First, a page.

A summary of this committee meeting is not yet available.
Taking Parliament to People, and People to Parliament
The aim of this report is to summarise the main events at the meeting and identify the key role players. This report is not a verbatim transcript of proceedings.
LAND AND ENVIRONMENTAL AFFAIRS SELECT COMMITTEE
2 October 2001
REVISED PROTOCOL ON SHARED WATERCOURSES IN THE SOUTHERN AFRICAN DEVELOPMENT REGION: DELIBERATIONS
Chairperson: Rev. P. Moatshe
Documents handed out:
Explanatory Memorandum and Protocol: Revised Protocol on Shared Watercourses in the Southern African Development Region (Department of Water Affairs and Forestry)
The Select Committee was briefed on the Revised Protocol on Shared Watercourses in the SADC region, which had the objective of fostering closer co-operation in the management, protection and utilization of shared watercourses and advancing the SADC agenda of regional integration and poverty alleviation. After Members had a chance to comment and ask questions, the Select Committee agreed to unanimously recommend the ratification of the Protocol. The Chairperson then mentioned the Agricultural Research Amendment Bill and the Committee decided not to debate the Bill. The Select Committee concluded the meeting with discussion on an upcoming international visit.
Rev. P. Moatshe (ANC), opened the meeting and stated that the issue on the agenda was consideration of the Revised Protocol on Shared Watercourse Systems in the Southern African Development Community (Revised Protocol). The Chairperson introduced Mr Mathipa, who would brief the Committee on the Revised Protocol and welcomed Mr M. MacKenzie, a Member of Provincial Parliament from KwaZulu-Natal.
Revised Protocol on Shared Watercourses
Mr K. Mathipa, Director of Legal Services at the Department of Agriculture, stated that he had not prepared a formal presentation but would provide a brief background and introduction to the Revised Protocol and answer any questions Committee Members might have. He proceeded to trace the history of the regulation of shared watercourses. He touched on the negotiation of the United Nations Convention on the Non-navigational use of Shared Watercourses (UN Convention) and stated that, although South Africa had ratified it, the UN Convention had not yet come into effect. He stated that the principal SADC Protocol was drafted based on the UN Convention and added that part of the need for the revision was to align the SADC Protocol more closely with the UN Convention. The SADC Protocol was signed by all SADC countries except the Democratic Republic of the Congo in August 2000 and was in need of ratification.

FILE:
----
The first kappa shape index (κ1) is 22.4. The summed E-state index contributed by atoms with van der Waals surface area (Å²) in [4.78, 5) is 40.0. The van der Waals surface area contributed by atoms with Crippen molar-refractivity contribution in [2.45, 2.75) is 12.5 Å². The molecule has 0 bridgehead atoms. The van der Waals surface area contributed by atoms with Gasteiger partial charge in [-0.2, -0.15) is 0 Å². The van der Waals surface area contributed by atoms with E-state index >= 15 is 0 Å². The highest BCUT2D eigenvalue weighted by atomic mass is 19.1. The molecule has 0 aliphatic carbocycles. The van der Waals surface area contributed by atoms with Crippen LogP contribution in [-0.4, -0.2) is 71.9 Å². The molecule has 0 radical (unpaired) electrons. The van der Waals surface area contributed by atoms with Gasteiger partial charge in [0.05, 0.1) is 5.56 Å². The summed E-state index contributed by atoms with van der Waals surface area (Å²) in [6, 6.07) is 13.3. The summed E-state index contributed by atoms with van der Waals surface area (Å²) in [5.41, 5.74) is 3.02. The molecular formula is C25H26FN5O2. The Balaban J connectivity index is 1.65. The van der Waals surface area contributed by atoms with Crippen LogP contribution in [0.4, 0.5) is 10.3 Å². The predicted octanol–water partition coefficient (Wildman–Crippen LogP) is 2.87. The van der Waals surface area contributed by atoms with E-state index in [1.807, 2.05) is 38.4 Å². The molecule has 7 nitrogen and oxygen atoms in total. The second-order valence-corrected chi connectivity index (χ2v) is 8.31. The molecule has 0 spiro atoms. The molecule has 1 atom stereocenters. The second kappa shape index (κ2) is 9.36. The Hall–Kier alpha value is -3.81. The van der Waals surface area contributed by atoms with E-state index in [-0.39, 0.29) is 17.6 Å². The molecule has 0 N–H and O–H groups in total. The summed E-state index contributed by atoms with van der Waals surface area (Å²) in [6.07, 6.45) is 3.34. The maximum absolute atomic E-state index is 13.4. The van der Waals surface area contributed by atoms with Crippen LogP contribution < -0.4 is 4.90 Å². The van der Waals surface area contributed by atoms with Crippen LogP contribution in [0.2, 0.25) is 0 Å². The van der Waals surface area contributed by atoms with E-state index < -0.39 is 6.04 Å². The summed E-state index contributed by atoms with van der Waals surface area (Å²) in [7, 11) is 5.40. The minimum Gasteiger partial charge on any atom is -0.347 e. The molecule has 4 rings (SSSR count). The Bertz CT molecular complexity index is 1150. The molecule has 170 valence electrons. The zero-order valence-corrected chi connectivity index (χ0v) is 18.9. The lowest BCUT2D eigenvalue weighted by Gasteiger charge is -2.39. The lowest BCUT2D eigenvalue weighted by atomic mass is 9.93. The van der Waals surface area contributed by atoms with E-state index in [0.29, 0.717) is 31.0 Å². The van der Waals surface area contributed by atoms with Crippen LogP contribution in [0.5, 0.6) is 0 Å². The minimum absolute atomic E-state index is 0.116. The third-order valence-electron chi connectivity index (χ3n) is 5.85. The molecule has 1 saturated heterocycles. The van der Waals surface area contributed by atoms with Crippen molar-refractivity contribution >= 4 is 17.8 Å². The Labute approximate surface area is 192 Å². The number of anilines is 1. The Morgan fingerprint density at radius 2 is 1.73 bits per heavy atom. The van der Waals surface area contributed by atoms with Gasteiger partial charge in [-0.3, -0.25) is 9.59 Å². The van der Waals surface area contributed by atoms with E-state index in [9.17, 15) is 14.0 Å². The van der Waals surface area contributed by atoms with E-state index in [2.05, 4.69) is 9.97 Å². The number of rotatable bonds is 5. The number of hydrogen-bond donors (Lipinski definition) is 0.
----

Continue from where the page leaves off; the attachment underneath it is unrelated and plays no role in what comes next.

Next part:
Having provided the background to the Revised Protocol, Mr Mathipa proceeded to discuss the objectives. He stated that the objective of the Revised Protocol was fostering co-operation in the management, protection and utilization of shared watercourses and advancing the SADC agenda of regional integration and poverty alleviation. He stated that South Africa shared various bodies of water with neighbouring countries and added that it was necessary to ensure the sustainable use of the region's water resources because the availability of water was decreasing while the demand for water was increasing. He then proceeded to briefly mention the provisions made in the Protocol for dealing with adverse effects which crossed state boundaries, institutional framework for implementation, shared watercourse agreements and settlement of disputes. He stated that the Revised Protocol would establish an integrated water management system, help in poverty alleviation and move towards achieving the goals of the New Africa Initiative. He concluded by reiterating that water was important for development and adding that there was a need to make the SADC Protocol operational.
Mr K. Mokoena (ANC) asked if there were any reasons why South Africa did not sign the Protocol and asked if the reservations were now removed. He also wanted to know how the average person would benefit from the signing of the Protocol.
Mr Mathipa replied that South Africa did sign the Protocol but had yet to ratify it. He added that the five countries listed in his presentation were the countries that had ratified the Protocol. He stated that the ordinary person might not see the benefits of the Protocol and added that the Protocol had the long-term goal of managing the demand and supply of water. He stated that the Protocol would make water available for basic needs and added that it was difficult to say at the outset what benefits there would be for the average person.
Ms B. Thompson (ANC) stated that Mr Mathipa had mentioned that the UN Convention was not yet in operation because the minimum number of countries had not ratified it. She asked why ratifications were delayed.
Mr Mathipa replied that the UN Convention confronted delays because there were differences among the many countries involved. He stated that the delay in making the UN Convention operational was because, although all countries except the Democratic Republic of the Congo had signed the Convention, only five had ratified the Convention.
Mr M. MacKenzie (Member of Provincial Parliament, KwaZulu-Natal) asked how harmony with other countries with less advanced regulatory systems would take place given the strength of South Africa's Water Act.
Mr Mathipa replied that South Africa would have little to do with harmonisation because water regulation in South Africa was already advanced. He added that the burden of harmonisation would be on the countries that did not have an advanced water regulation system.